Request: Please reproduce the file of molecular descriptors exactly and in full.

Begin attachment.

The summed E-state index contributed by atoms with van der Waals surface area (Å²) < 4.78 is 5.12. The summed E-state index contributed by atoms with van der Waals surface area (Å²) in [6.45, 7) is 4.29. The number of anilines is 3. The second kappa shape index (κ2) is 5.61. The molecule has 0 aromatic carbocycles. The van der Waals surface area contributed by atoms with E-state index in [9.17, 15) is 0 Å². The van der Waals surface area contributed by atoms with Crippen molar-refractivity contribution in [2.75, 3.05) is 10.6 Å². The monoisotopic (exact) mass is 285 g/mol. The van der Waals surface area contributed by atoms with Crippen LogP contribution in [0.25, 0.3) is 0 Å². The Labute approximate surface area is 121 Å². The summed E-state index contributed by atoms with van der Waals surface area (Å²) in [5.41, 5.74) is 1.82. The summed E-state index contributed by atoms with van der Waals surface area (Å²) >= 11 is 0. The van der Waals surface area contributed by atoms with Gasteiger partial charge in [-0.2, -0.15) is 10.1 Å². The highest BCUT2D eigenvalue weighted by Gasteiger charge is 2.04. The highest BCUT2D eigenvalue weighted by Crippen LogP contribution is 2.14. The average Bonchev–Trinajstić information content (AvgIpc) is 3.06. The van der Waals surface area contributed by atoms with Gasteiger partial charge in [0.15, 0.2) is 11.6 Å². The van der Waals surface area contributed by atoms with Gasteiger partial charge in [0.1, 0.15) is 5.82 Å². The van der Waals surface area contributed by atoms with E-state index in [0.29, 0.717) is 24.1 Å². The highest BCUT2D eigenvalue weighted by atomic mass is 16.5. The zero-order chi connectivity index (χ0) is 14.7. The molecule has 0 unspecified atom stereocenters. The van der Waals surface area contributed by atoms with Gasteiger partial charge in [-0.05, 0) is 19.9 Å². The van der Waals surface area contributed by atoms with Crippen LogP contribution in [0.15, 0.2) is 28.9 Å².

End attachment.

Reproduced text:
The summed E-state index contributed by atoms with van der Waals surface area (Å²) < 4.78 is 5.12. The summed E-state index contributed by atoms with van der Waals surface area (Å²) in [6.45, 7) is 4.29. The number of anilines is 3. The second kappa shape index (κ2) is 5.61. The molecule has 0 aromatic carbocycles. The van der Waals surface area contributed by atoms with E-state index in [9.17, 15) is 0 Å². The van der Waals surface area contributed by atoms with Crippen molar-refractivity contribution in [2.75, 3.05) is 10.6 Å². The monoisotopic (exact) mass is 285 g/mol. The van der Waals surface area contributed by atoms with Crippen LogP contribution in [0.25, 0.3) is 0 Å². The Labute approximate surface area is 121 Å². The summed E-state index contributed by atoms with van der Waals surface area (Å²) in [5.41, 5.74) is 1.82. The summed E-state index contributed by atoms with van der Waals surface area (Å²) >= 11 is 0. The van der Waals surface area contributed by atoms with Gasteiger partial charge in [-0.2, -0.15) is 10.1 Å². The highest BCUT2D eigenvalue weighted by Gasteiger charge is 2.04. The highest BCUT2D eigenvalue weighted by Crippen LogP contribution is 2.14. The average Bonchev–Trinajstić information content (AvgIpc) is 3.06. The van der Waals surface area contributed by atoms with Gasteiger partial charge in [0.15, 0.2) is 11.6 Å². The van der Waals surface area contributed by atoms with Gasteiger partial charge in [0.1, 0.15) is 5.82 Å². The van der Waals surface area contributed by atoms with E-state index in [0.29, 0.717) is 24.1 Å². The highest BCUT2D eigenvalue weighted by atomic mass is 16.5. The zero-order chi connectivity index (χ0) is 14.7. The molecule has 0 unspecified atom stereocenters. The van der Waals surface area contributed by atoms with Gasteiger partial charge in [-0.05, 0) is 19.9 Å². The van der Waals surface area contributed by atoms with Crippen LogP contribution in [0.15, 0.2) is 28.9 Å².